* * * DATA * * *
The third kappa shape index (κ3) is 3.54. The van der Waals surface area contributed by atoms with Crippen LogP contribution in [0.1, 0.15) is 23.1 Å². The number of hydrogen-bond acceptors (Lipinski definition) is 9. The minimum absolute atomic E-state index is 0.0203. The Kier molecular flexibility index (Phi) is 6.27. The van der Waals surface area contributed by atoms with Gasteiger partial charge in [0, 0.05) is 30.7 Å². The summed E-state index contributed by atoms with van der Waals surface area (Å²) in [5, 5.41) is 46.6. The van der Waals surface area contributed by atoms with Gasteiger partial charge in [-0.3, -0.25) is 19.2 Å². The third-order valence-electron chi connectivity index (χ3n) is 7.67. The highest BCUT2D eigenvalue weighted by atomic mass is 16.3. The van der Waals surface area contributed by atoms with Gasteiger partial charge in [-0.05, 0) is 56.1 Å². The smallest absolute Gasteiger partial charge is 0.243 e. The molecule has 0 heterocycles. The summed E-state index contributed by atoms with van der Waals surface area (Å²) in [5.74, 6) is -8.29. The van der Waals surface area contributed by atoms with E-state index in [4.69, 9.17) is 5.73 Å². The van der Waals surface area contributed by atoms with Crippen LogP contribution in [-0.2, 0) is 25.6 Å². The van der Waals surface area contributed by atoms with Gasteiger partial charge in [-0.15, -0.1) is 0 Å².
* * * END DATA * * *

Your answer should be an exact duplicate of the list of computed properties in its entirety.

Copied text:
The third kappa shape index (κ3) is 3.54. The van der Waals surface area contributed by atoms with Crippen LogP contribution in [0.1, 0.15) is 23.1 Å². The number of hydrogen-bond acceptors (Lipinski definition) is 9. The minimum absolute atomic E-state index is 0.0203. The Kier molecular flexibility index (Phi) is 6.27. The van der Waals surface area contributed by atoms with Gasteiger partial charge in [0, 0.05) is 30.7 Å². The summed E-state index contributed by atoms with van der Waals surface area (Å²) in [5, 5.41) is 46.6. The van der Waals surface area contributed by atoms with Gasteiger partial charge in [-0.3, -0.25) is 19.2 Å². The third-order valence-electron chi connectivity index (χ3n) is 7.67. The highest BCUT2D eigenvalue weighted by atomic mass is 16.3. The van der Waals surface area contributed by atoms with Gasteiger partial charge in [-0.05, 0) is 56.1 Å². The smallest absolute Gasteiger partial charge is 0.243 e. The molecule has 0 heterocycles. The summed E-state index contributed by atoms with van der Waals surface area (Å²) in [5.74, 6) is -8.29. The van der Waals surface area contributed by atoms with E-state index in [4.69, 9.17) is 5.73 Å². The van der Waals surface area contributed by atoms with Crippen LogP contribution in [-0.2, 0) is 25.6 Å². The van der Waals surface area contributed by atoms with Gasteiger partial charge in [-0.15, -0.1) is 0 Å².